Strawberry Mansion is a film that is clearly informed by quite a few specific influences, yet adds up to something wonderfully original.
It’s a love story across space and time- a sort of modern gloss on Michel Gondry’s Eternal Sunshine of the Spotless Mind, with a lot of David Lynch thrown in for good measure, and an ending that feels like a homage to Big Fish. Strawberry Mansion, which debuted at the Sundance Film Festival on January 29, won’t be for everyone, but it was certainly for me.
Strawberry Mansion, directed by the duo of Albert Birney and Kentucker Audley – No, the title has nothing to do with the Philadelphia neighborhood of the same name – has something of an off-kilter premise, but you’re meant to just go with it.
In the film, set in 2035, people’s dreams have been monetized, both by the government (in the form of taxation) and by corporations, who find a way to advertise there.
Audley, the co-director, plays a tax collector, for dreams. He goes to the home of Arabella Isadora (veteran actress Penny Fuller), interviews her, and then ends up using a strange helmet apparatus to explore her dreams and sub-conscience.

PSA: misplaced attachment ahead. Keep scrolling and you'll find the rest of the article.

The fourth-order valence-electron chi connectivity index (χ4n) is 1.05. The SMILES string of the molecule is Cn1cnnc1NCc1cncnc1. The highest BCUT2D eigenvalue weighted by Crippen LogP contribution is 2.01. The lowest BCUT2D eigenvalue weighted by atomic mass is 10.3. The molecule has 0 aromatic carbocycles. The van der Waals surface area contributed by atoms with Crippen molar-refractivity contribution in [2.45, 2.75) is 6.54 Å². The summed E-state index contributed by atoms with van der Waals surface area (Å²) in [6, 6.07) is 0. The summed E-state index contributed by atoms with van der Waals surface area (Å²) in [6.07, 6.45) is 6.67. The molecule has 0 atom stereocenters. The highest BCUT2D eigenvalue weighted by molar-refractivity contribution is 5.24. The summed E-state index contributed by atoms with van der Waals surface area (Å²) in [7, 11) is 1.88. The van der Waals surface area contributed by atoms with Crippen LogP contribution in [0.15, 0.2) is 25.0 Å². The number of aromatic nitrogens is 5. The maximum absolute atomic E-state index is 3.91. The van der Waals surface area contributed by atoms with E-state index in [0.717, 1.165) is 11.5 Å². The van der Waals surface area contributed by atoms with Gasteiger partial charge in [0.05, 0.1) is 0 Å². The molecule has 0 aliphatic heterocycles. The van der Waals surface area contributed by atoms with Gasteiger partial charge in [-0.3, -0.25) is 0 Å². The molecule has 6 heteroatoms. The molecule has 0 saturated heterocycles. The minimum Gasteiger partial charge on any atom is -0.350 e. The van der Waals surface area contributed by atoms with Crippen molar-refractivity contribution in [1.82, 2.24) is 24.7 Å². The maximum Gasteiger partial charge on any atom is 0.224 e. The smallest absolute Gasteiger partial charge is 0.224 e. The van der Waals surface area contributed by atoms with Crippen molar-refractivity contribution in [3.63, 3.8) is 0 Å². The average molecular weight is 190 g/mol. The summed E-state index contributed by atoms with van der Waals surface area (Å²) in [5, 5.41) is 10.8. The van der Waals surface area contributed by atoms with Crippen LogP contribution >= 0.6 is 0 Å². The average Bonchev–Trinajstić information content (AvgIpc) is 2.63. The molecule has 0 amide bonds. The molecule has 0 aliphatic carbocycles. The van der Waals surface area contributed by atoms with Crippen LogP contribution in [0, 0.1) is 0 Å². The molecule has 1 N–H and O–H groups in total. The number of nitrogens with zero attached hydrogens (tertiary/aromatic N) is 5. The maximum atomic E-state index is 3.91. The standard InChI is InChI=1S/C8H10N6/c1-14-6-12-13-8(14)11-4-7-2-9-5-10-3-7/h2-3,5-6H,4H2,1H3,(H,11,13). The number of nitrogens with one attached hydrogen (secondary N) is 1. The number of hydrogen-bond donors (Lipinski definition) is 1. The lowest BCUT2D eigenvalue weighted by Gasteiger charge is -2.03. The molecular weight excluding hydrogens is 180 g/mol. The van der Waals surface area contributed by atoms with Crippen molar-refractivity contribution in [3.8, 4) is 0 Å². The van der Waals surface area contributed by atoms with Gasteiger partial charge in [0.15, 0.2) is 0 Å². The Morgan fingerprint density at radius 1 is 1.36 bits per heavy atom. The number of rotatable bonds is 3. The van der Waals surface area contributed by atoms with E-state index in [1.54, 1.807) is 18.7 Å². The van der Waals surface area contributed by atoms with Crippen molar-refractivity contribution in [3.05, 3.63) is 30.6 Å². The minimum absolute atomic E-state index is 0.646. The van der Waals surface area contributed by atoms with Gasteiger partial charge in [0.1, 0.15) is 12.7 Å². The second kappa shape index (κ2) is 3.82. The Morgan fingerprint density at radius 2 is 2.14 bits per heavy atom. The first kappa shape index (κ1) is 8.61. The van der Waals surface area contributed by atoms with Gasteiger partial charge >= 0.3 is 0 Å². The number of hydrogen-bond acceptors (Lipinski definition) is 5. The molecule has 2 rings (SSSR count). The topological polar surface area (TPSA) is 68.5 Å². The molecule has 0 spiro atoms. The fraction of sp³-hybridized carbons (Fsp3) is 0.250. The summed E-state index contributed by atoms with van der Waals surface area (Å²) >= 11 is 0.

He ends up falling in love with Arabella’s younger self (Grace Glowicki), a love that takes many forms over a considerable period of time.
This premise lends itself to some extremely cool visuals, and Strawberry Mansion is full of weird sights, like a waiter with a frog’s head, or buckets of fried chicken showing up where they’re least expected. This is the kind of movie that’s eventually going to have its own subreddit, dedicated to unraveling its mysteries.
Another great thing about the film is the many anachronisms. It may be the future, yet everything is old-timey, from his car to the use of VHS tapes to the various other contraptions that look like 1950s ideas of what the future will look like.
Strawberry Mansion was not in Sundance’s “Midnight” section- it’s in the “Next’ part instead – but it undoubtedly has a future as a midnight movie. Preferably one with big crowds, once the pandemic ends.